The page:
Few cults have left as nightmarish a legacy as Aum Shinrikyo in Japan. A doomsday group led by near-blind yogi Shoko Asahara, it unleashed a deadly sarin gas attack on Tokyo subway lines in 1995, killing 13 and injuring nearly 6,000 in the only recorded use of weapons of mass destruction by a private organization.

Aum Shinrikyo’s strike on the central nervous system of modern Japan and its charismatic leader, who influenced thousands of followers using the teachings of Nostradamus and the philosophies of eastern mysticism, sound the like the drawing-board ideas of a cliché disaster movie.

But the doomsday cult serves as the most extreme example of a society highly impressionable to cult thinking.

The Continued Influence of Cults Today

According to the Ministry of Justice, Aleph (a splinter cell of Aum Shinrikyo) had over 1,650 active members in Japan as recently as 2019. Though Asahara was sentenced to death the previous year, analysts reckon this only boosted his messianic status, raising questions as to whether Aleph will eventually try to resume his ultimate plan of “cleansing” society.

There are thought to be around 2,000 more cults operating in Japan, with between 10 and 20 percent of the population having links, often through religious groups.

Bizarre syncretic cult Happy Science fuses traditional religions with ultranationalism and has hundreds of thousands of subscribers to its offshoot YouTube channels. While the grand Church of Scientology in Shinjuku, which opened in 2015, is never short of leaflet-brandishing proselytizers plonked outside its doors.

Called a cult by some, Buddhist group Soka Gakkai, based on the teachings of 13th-century priest Nichiren, claims to have 8.27-million-member households in Japan and is represented in parliament by the Liberal Democratic Party’s junior ruling partner Komeito.

The Japan Society for Cult Prevention and Recovery (JSCPR) was established following the attacks of 1995 and still disseminates information and conducts regular outreach programs today. But with the advent of social media and widespread digital communication channels, cult prevention is becoming an increasingly difficult task.

Many of Japan’s modern cults might not be as outwardly dangerous as Aum Shinrikyo, but they are reflective of a kind of thinking which has metastasized throughout society, bearing its own pernicious fruit.

Cult Thinking vs Cults

We often view cults through a Hollywood lens: the bearded renegade leading throngs of chanting apostles through torchlit woods. But this is not a helpful rubric.

Most dictionary definitions of the word “cult” center around a small religious group with extremist beliefs. The religion of cults, however, tends to be more about the dogma than a god; the belief in subjective opinions as objective truths.

Our primate brains, with their need for group affirmation, organized hierarchies and solutions to problems, offer a rather prosaic explanation for cult-like tendencies. Coupled with dramatic shifts in society and the accompanying displacement of a vast number of individuals, it’s little surprise that we have become so impressionable.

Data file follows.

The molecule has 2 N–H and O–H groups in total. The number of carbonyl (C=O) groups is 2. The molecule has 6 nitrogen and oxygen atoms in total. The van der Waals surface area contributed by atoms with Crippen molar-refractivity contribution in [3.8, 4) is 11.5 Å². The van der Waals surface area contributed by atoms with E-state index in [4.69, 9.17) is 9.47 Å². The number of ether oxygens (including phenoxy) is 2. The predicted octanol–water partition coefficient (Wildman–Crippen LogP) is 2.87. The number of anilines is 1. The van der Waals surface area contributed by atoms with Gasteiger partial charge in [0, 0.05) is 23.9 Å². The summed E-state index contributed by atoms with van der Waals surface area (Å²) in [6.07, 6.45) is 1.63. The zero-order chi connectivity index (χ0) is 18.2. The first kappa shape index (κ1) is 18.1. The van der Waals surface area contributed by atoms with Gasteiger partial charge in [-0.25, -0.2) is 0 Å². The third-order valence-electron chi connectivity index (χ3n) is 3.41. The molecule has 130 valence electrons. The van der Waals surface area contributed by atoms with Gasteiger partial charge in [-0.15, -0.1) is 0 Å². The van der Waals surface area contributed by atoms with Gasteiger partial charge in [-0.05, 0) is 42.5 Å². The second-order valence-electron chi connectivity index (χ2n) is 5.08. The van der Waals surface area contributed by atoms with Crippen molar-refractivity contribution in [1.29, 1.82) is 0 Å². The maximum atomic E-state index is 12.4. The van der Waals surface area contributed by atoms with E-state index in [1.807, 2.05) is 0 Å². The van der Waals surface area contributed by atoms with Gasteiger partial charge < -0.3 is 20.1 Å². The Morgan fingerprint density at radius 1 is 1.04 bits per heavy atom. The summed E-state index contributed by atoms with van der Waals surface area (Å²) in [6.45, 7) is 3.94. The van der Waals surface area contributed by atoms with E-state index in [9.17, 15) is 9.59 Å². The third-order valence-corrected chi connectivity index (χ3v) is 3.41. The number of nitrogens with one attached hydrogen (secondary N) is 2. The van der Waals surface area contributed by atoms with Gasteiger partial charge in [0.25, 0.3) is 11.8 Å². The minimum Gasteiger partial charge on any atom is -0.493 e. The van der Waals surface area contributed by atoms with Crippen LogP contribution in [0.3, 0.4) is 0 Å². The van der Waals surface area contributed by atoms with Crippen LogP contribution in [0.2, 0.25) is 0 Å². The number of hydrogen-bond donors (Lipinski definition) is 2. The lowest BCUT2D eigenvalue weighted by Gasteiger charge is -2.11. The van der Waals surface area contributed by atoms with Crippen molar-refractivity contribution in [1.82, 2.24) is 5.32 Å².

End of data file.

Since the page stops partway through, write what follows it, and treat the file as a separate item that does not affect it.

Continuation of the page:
Take the past two years as a litmus test. Anxieties fueled by lockdowns and incessant media fear have given rise to the cult of the unvaccinated, the cult of the vaccine evangelists, the cult of the always masked and the cult of the never masked. All of which are driven by their own dogmatic principles.

This kind of cult thinking, a belief in the extreme as normality or the antidote to a broken reality, has long manifested itself in Japan.

The Effects of Modern Cult Thinking in Japan

In the early 20th century, imperialism was the opioid of the masses. An unbending conviction that Japan’s brand of ethno-fascism, embodied by the empire, was worth protecting and spreading at all costs.

Upon Japan’s surrender at the end of the Second World War, the emperor was no longer deified while the pursuit of materialism and affluence became commonplace. This eroded many of the positive traditional values of society, breaking the bonds between the community and the individual. New forms of cult thinking gave life meaning. It became an attractive proposition in this brave new world. Today, we may simply be observing the ongoing effects of this cultural anomie.

Japan’s work-till-you-drop, company-above-all-else salaryman culture is one of the most entrenched examples of extremism as the norm. Long hours isolated from the rest of the world. The ritual of clocking in, slogging through endless meetings and toasting the day’s work at the behest of the boss. It’s time spent almost exclusively in the company of those who adhere to the same corporate groupthink.

These patterns – isolation, ritual, conformity, penalties, cognitive dissonance – have all the trappings of classic cult behaviors.

Cults operate on a control basis, encouraging a right-vs-wrong-style of binary thinking and loyalty to the cause. This was as true of Aum Shinrikyo, as it is of Happy Science, the way of the salaryman and the system of education.

Perhaps societies that modernize rapidly are more acquiescent to widespread cultification. But even in its more benign forms, cult thinking has moral, spiritual, and potentially grave, implications. And its ubiquity in Japan hints at a festering wound in dire need of treatment.

Read more of the op-eds in the Frankly series:

Frankly: When it Comes to Cannabis, Japan is a Hypocrite
Frankly: Japan’s Border Policies Pave the Way for Surveillance State